5 Core Reenactment Events Missed-Part 2

January 01, 2021  •  Leave a Comment

Happy New Year! In last month's blog, I reviewed my two out of five core attended reenactment events. This month, I'll reflect on two more, Washington's Crossing Historic Park and the Battle of Trenton-Old Barracks Museum. And next month, I'll review all the many events at Valley Forge National Historical Park.

By far, December is my busiest reenactment event month. In some years, there is an event every weekend. Washington's Crossing is the big one. It's two separate events. The first one is a practice festival held about two weeks before the main crossing on Christmas Day. Both are fun. But, the Christmas event is the busiest of the two; it's a family tradition with hundreds attending religiously year after year. My focus both days is capturing outstanding photos of George Washington, recently portrayed by John Godzieba. His resemblance to George Washington is remarketable!

When first photographing Washington's Crossing, I parked in PA & walked across Washington's Crossing Bridge to wait for the replica Durham boats (carried heavy cargo on colonial waterways) to land in NJ. Lately, I've stayed in PA and photographed  Washington preparing his troops to leave PA and the reenactors boarding the boats. Just before departing, Washington delivers his motivational crossing speech. Very inspiring!

In the last few years, I've wanted to photograph the crossing from a different perspective. The bridge was the perfect solution. The photo below shows the ample size of the Delaware River compared to the relatively small Durham boat.  Also, it provides an inkling of the tremendous undertaking it must have been for Washington and his men to cross in darkness during a blinding blizzard snowstorm. You truly understand the difficulty of the Christmas night crossing when you view the Durham boats up close.

The Battle of Trenton is held the last Saturday in December. It usually takes me about an hour by highway driving. Last year, I did something different by taking the SEPTA train to Trenton. It was a comfortable 2-hour trip and a brisk .08 mile walk to the Old Barracks Museum. A photo friend drove me to the train station when it was over.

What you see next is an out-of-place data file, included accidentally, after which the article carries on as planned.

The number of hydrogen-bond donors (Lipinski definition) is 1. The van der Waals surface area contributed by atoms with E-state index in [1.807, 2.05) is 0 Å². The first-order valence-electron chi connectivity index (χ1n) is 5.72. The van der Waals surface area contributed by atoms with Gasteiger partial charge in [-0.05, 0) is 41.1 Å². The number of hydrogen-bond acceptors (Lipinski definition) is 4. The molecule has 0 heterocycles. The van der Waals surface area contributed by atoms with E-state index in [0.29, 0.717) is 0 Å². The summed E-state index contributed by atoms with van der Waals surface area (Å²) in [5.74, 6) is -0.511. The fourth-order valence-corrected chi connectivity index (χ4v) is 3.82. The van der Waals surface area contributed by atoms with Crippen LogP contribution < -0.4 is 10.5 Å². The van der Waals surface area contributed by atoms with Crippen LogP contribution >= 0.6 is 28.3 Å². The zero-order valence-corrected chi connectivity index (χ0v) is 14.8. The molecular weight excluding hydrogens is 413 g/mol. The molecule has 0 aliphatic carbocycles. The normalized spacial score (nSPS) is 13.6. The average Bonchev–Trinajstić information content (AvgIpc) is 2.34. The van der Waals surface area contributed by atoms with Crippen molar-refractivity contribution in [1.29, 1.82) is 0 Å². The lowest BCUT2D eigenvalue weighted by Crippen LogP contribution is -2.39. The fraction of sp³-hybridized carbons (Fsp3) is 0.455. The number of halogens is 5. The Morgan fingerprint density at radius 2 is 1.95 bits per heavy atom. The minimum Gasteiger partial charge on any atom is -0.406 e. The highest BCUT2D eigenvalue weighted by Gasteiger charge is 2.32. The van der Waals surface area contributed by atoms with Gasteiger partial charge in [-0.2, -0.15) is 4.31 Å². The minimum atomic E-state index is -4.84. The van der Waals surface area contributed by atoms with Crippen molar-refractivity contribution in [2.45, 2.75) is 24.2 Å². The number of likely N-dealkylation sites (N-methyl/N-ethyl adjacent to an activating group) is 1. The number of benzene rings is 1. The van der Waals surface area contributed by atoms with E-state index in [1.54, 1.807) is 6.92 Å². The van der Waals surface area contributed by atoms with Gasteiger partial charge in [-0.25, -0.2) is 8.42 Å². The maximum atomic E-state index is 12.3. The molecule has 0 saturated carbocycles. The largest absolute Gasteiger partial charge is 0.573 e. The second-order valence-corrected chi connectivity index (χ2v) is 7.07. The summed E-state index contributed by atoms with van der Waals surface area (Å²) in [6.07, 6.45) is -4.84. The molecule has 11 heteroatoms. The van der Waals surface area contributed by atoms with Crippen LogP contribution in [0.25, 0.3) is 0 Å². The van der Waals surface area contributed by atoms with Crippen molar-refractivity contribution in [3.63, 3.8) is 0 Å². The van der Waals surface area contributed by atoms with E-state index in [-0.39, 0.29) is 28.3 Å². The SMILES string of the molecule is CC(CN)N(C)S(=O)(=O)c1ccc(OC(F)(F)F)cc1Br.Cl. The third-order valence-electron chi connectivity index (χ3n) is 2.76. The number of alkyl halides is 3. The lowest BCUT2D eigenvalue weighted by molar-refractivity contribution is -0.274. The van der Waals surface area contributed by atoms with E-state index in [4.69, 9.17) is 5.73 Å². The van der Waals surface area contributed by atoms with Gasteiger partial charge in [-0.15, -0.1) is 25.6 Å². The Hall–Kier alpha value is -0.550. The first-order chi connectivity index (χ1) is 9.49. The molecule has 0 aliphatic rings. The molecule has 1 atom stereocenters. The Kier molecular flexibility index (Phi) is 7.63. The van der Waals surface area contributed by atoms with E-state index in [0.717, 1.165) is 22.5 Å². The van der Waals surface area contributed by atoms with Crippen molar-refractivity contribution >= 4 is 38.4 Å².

The event commemorates two battles. The first and most known is the Christmas night crossing. This reenactment starts with a cannon firing at the Trenton battle monument and the fighting continues in the streets until it reaches Mill Hill Park.

Below shows the battle in the Trenton streets.

It snowed a few times during this event. That's what I'm always hoping for. My drive home then took hours, but the photos I got were worth the long commute. Below is a great example. The snow adds so much realism. It's an event you should try to attend at least once. You're so close to the reenactors during the street fighting you can reach out and touch them. It also gets so loud from the muskets and cannons that car alarms go off.

The lesser-known 2nd Battle of Trenton, known as the Battle of Assunpink Creek, occurred on January 2, 1777. The Hessians were repulsed three times & annihilated when attacking a fortified position, The afternoon battle depicts this battle on the Mill Hill Park Bridge.

Thank you for reading. Blog # 32 will be posted in February 2021. Be safe & well!

Ken Bohrer

 

 


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